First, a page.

By the middle of the 19th Century NYC, was, amongst other things, home to tens of thousands of homeless children. They were orphans, abandoned children or runaways and they had no choice but to survive as best they could on their own. There were Orphan Asylums and Almshouses which offered pitifully small supplies of food and somewhere to sleep and nothing else. And from there some children could agree to become indentured laborers which meant agreeing to work for nothing until they were 18 years old.
The conditions these children existed in were appalling and one New Yorker who felt he had to do something about looking after them in a more pro-active way was Charles Loring Brace who was a Protestant, an Abolitionist and who believed that children, regardless of their origin, could thrive if given suitable care and opportunities. He gained the support of a number of wealthy new Yorkers who like him wanted to improve the living conditions of these children.
At first he opened lodging houses for newsboys, then he set up free kindergartens, free dental clinics, job placement porgrams, training programs and reading rooms. But the most far reaching program he set up was the Orphan Train Movement.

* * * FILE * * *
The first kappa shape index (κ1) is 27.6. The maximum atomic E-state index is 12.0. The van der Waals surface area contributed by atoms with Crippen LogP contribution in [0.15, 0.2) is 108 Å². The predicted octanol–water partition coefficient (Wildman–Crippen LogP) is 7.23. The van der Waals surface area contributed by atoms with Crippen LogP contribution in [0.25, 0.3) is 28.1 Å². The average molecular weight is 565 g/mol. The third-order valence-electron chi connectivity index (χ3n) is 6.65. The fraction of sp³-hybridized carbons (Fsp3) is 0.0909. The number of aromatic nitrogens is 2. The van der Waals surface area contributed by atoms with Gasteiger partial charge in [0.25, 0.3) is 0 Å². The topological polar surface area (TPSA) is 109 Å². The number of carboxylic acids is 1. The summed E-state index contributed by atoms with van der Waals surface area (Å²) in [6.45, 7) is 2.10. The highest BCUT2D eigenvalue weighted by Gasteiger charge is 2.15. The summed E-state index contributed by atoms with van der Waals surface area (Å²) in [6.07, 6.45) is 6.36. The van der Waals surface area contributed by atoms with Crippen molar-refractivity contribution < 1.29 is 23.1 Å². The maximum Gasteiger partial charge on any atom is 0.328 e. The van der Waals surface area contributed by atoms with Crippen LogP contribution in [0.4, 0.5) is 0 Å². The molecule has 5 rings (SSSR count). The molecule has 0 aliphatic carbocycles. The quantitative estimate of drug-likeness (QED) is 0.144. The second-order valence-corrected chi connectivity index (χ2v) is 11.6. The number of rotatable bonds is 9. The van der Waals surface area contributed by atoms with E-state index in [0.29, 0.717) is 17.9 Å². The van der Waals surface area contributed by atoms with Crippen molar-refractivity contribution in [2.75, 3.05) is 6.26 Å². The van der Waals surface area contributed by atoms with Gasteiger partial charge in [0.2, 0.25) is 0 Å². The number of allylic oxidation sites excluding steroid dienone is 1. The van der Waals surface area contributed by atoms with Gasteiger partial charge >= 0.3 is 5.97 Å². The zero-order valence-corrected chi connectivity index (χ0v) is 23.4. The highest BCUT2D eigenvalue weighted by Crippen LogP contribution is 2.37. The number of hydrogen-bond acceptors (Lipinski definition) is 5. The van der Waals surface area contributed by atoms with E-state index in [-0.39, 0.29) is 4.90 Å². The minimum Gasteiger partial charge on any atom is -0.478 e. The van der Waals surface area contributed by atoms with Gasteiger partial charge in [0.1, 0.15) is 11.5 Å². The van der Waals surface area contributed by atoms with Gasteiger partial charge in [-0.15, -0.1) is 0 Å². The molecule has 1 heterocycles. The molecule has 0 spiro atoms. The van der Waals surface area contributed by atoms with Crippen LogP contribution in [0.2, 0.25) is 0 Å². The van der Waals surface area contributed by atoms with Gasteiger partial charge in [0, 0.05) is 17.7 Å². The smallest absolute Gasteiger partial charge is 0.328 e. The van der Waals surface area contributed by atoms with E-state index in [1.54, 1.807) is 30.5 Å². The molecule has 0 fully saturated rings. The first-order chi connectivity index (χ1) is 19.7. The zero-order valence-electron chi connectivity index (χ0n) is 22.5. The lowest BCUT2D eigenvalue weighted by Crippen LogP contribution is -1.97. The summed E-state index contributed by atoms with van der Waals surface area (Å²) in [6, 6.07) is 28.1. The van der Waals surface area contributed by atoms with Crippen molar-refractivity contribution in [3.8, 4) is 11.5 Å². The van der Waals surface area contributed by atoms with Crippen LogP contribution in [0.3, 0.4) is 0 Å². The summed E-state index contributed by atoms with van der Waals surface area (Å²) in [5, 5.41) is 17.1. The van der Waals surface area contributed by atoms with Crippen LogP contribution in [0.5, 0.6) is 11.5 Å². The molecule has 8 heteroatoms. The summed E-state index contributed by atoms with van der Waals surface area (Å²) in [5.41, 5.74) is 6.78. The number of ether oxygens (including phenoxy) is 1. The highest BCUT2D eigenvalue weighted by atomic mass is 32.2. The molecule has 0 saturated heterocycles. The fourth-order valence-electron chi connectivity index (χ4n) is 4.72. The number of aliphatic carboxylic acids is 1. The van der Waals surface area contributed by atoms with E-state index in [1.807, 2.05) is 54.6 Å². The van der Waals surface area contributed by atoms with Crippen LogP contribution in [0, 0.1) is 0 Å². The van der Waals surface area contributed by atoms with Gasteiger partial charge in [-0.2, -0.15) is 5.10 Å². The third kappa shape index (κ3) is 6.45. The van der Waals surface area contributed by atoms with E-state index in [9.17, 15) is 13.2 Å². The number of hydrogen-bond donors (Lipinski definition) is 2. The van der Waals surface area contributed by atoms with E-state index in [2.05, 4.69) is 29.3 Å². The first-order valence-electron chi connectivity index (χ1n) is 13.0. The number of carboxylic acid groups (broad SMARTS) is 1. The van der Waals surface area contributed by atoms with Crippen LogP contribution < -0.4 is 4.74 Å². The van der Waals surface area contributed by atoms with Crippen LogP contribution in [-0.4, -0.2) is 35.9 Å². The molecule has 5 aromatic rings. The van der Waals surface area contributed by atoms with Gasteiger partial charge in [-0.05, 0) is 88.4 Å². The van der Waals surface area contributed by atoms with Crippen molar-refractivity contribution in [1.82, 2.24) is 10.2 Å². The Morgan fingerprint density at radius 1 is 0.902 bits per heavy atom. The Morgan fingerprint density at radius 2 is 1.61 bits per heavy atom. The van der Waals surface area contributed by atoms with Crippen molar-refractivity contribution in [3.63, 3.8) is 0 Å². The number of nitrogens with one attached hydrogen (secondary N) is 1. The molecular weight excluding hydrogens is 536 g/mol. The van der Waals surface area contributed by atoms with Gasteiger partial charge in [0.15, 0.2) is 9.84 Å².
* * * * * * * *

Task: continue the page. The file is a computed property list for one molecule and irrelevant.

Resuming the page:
He started it in 1853 and the idea was to give children a good bath, dress them in new clothing and then with adult supervisors send them via railroad to New england, the North Atlantic states and the East Central states and ask people in these rural environments to look after them. Children of all ages were sent and older ones were usually quickly snapped up for their immediate ability help around the house and work on farms. children who weren’t immedaitely picked, stayed on the train until they had all found homes, or they were brought back to NYC.
Local organizers set things up on the receiving end, putting up fliers advertsing the arrival of the children, sometimes screening prospective carers, sometimes not. There was some exploitation but later follow up showed that the large majority of children prospered in their new homes. The whole concept later developed into the modern day foster care system.
Much of Brace’s work was formalized under the auspices of the Children’s Aid Society New York which still exists and over time 400,000 children were relocated. More importantly after Brace’s death, the work he had done bringing the plight of these children to broader attention, resulted in the codification of a children’s rights charter, their legal right to grow up in a safe and nurturing environment with the backing of government at all levels to ensure